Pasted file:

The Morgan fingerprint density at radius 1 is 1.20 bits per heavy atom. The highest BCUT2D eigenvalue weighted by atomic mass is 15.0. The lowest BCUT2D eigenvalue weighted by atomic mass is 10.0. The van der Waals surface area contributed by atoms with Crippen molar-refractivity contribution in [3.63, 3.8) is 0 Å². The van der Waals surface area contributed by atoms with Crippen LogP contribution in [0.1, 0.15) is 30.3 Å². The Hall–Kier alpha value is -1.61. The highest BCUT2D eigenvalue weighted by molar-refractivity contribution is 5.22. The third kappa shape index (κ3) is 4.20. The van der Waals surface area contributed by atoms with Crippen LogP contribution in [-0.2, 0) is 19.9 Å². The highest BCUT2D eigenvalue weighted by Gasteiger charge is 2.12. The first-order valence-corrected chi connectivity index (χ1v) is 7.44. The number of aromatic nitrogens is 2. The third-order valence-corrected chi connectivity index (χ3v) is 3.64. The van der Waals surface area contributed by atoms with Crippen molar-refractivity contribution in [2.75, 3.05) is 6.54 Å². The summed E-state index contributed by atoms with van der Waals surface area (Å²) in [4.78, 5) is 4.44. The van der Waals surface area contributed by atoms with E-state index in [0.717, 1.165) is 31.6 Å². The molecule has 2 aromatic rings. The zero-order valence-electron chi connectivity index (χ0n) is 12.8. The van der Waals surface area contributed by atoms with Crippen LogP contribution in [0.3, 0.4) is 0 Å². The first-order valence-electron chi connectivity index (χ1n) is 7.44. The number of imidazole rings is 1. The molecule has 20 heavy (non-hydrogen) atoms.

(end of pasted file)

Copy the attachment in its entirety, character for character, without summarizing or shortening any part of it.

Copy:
The Morgan fingerprint density at radius 1 is 1.20 bits per heavy atom. The highest BCUT2D eigenvalue weighted by atomic mass is 15.0. The lowest BCUT2D eigenvalue weighted by atomic mass is 10.0. The van der Waals surface area contributed by atoms with Crippen molar-refractivity contribution in [3.63, 3.8) is 0 Å². The van der Waals surface area contributed by atoms with Crippen LogP contribution in [0.1, 0.15) is 30.3 Å². The Hall–Kier alpha value is -1.61. The highest BCUT2D eigenvalue weighted by molar-refractivity contribution is 5.22. The third kappa shape index (κ3) is 4.20. The van der Waals surface area contributed by atoms with Crippen LogP contribution in [-0.2, 0) is 19.9 Å². The highest BCUT2D eigenvalue weighted by Gasteiger charge is 2.12. The first-order valence-corrected chi connectivity index (χ1v) is 7.44. The number of aromatic nitrogens is 2. The third-order valence-corrected chi connectivity index (χ3v) is 3.64. The van der Waals surface area contributed by atoms with Crippen molar-refractivity contribution in [2.75, 3.05) is 6.54 Å². The summed E-state index contributed by atoms with van der Waals surface area (Å²) in [4.78, 5) is 4.44. The van der Waals surface area contributed by atoms with E-state index in [0.717, 1.165) is 31.6 Å². The molecule has 2 aromatic rings. The zero-order valence-electron chi connectivity index (χ0n) is 12.8. The van der Waals surface area contributed by atoms with Crippen LogP contribution in [0.3, 0.4) is 0 Å². The first-order valence-electron chi connectivity index (χ1n) is 7.44. The number of imidazole rings is 1. The molecule has 20 heavy (non-hydrogen) atoms.